By now, Neville Brody was the most talked-about magazine designer in the country. His high profile led to approaches from other magazines. He redesigned the London listings magazine City Limits and then the New Socialist, in-house magazine of the Labour Party. Even politics could not deny the importance of design (and nor should it, Brody would argue). Both these projects were successful outlets for his ideas, but less happy were his ventures into the Condé Nast empire. New York’s Mademoiselle, influenced for some time by The Face, imported Brody to revamp its appearance. His efforts hit a brick wall in the shape of Alexander Liberman, the group’s overall design director. Although he originally approved the choice of Brody, Lieberman rejected the look he had created as not feminine or “pastel” enough. When he went on to condemn the hand-drawn headline face as “pretentious”, Brody caught the next flight back to London.

On accepting the challenge of becoming art director of Tatler, Brody had to work within the hierarchy of an established magazine. This episode was equally short-lived, as parts of the design he implemented were not printed and features were moved out of their allotted places without consultation. Having been indulged at The Face, Brody found the interference unacceptable and swiftly resigned. He returned to Logan’s patronage to design Arena – Nick Logan’s magazine for men, and has managed to keep ahead of his most slavish imitators, although he is amused by the first mimics of its, in his words, “deliberately boring design”.

As design moves increasingly into public awareness, it is essential that a designer who is serious about his work has an exhibition – heaven knows, enough kettles, frocks and carrier bags have been put on display. Design has now assumed what amounts to a stranglehold on the manufacturing and service industries, and Brody is not impressed. He considers that design “has gone off the beam. Ten years ago ‘designer’ was a dirty word because most design was anonymous, and now ‘Design’ is a dirty word to me because everything is designed.”

He sees the rise of the large design consultancies resulting in creations such as the new Midland Bank in Oxford Street. “A marriage of money and design, the perfect church for the 80s.” This adaptation of design as the crucial selling element is nothing more than “manipulation by flattery” in Brody’s words. He views the immediate future as a battle between the major design groups who “hoover up college graduates” and pander to market research-led ideas of communication graphics, and the independent designers and commercial artists.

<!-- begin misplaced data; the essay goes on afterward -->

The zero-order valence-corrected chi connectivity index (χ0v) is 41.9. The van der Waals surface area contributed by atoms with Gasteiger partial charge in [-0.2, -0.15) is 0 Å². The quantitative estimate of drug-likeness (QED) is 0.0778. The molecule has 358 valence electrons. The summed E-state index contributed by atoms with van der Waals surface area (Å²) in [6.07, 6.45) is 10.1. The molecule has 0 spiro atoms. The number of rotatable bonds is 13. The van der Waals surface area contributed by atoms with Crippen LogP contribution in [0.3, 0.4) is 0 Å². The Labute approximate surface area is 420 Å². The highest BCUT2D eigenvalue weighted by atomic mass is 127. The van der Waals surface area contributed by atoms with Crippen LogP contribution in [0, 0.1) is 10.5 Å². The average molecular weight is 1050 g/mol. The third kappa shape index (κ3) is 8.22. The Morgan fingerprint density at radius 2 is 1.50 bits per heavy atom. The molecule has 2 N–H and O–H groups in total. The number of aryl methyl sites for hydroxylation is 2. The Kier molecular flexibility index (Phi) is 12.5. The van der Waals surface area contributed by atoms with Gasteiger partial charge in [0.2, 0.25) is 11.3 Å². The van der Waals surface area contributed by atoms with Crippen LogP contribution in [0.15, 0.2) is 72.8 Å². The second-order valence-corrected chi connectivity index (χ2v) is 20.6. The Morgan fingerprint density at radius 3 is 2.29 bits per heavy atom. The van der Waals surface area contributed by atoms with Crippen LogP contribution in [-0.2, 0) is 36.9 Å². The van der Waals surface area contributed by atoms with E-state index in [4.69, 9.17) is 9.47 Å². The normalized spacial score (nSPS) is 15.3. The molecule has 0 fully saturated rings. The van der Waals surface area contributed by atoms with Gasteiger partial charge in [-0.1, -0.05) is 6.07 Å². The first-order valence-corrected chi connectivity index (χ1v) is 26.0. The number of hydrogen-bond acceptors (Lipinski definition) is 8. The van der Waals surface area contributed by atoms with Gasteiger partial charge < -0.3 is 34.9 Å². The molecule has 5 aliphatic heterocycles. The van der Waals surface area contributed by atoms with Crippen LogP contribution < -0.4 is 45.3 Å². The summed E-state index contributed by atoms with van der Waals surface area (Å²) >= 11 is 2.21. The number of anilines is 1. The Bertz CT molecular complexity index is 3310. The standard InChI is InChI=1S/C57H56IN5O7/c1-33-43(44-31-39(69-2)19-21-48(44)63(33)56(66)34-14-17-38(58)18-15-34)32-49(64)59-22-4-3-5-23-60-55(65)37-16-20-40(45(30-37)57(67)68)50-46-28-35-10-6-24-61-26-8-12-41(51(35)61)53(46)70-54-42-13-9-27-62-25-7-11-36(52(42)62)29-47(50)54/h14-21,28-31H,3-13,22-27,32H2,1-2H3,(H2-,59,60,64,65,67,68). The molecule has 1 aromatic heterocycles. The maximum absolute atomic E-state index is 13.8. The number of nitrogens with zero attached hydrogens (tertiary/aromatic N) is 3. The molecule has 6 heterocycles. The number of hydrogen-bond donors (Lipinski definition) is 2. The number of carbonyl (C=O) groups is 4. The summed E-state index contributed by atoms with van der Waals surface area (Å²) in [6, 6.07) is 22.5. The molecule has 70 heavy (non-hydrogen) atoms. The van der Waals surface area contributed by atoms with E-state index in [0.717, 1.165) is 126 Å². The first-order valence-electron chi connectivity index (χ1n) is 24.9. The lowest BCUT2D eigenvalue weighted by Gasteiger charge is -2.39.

Brody has always kept his operation basic – usually one assistant working from a small office, eschewing ambitions of becoming Neville Brody Associates Ltd. When asked what design he saw around him that was in any way inspirational, he looked outside his field: “Furniture design, which seems to be much more about craft – Tom Dixon, Ron Arad and Philippe Starck. It’s OK to be expressive, whereas it isn’t in graphics at the moment.” The only magazine I could elicit was the jazz and new music title, The Wire. The exhibition will surprise people who know only The Face. The breadth of Brody’s work shows that he has a very “classical” eye for one so associated with the cutting edge of modern design. The temptation now must be to rest on his laurels, recycling the type of work that people have liked him for in the past. But that isn’t Brody’s style. He will always question what he is doing and why he is doing it – and that’s rare.

Design etc, Illustration

Thirteen (a): Neville Brody/Blueprint/May 1985

When I worked on Blueprint, an A3-sized Design and Architecture magazine, launched by a collective of designers and writers, I was mainly a designer. I assisted Simon Esterson, learning an enormous amount about how to put magazines together. I had occasionally written for other magazines that I was designing, but I was especially happy to be asked to interview Neville Brody, as a big fan of his illustrative and idiosyncratic approach to design. He made it very easy, being both incredibly personable and quotable. I interviewed him again a few years later, for The Illustrated London News, and I’ll post that here soon.

Thanks to Nico Macdonald for this scan


When it becomes time to produce an 80s volume of Pioneers of Modern Typography the British section may be a one-man show. Write “B for Brody”, large. Virtually every magazine that pretends to be at the leading edge suffers from Brody fall-out, a situation that leaves its instigator wondering where he can turn for inspiration, where he can say “I wish I’d done that.”

Neville Brody has made typography a subject that is discussed in the non-rarified air of the real world, not just amongst art directors and students, for which he’s had to pay the price of Italian TV interviews and coachloads of Swedes descending on his cubicle of a studio at The Face offices as if it were a shrine. Quite where all of this started seems simple enough, but hindsight always makes the best ideas seem obvious.

A Man with all the Reasons
When Neville Brody went to the London College of Printing, it was rumoured to turn out people who could hand-draw a page of text so that it looked as if it were printed by machine. He arrived there as an illustrator who had decided to go to the most serious design course extant because it would have the strictest discipline. “If you’re going to rebel, you have to rebel against the strongest opposition. When I fought, I had to put so much into it, so that nothing I did could be faulted on quality. Since I had to effectively give up illustration, I put all my energy into type — so I use type as illustration.”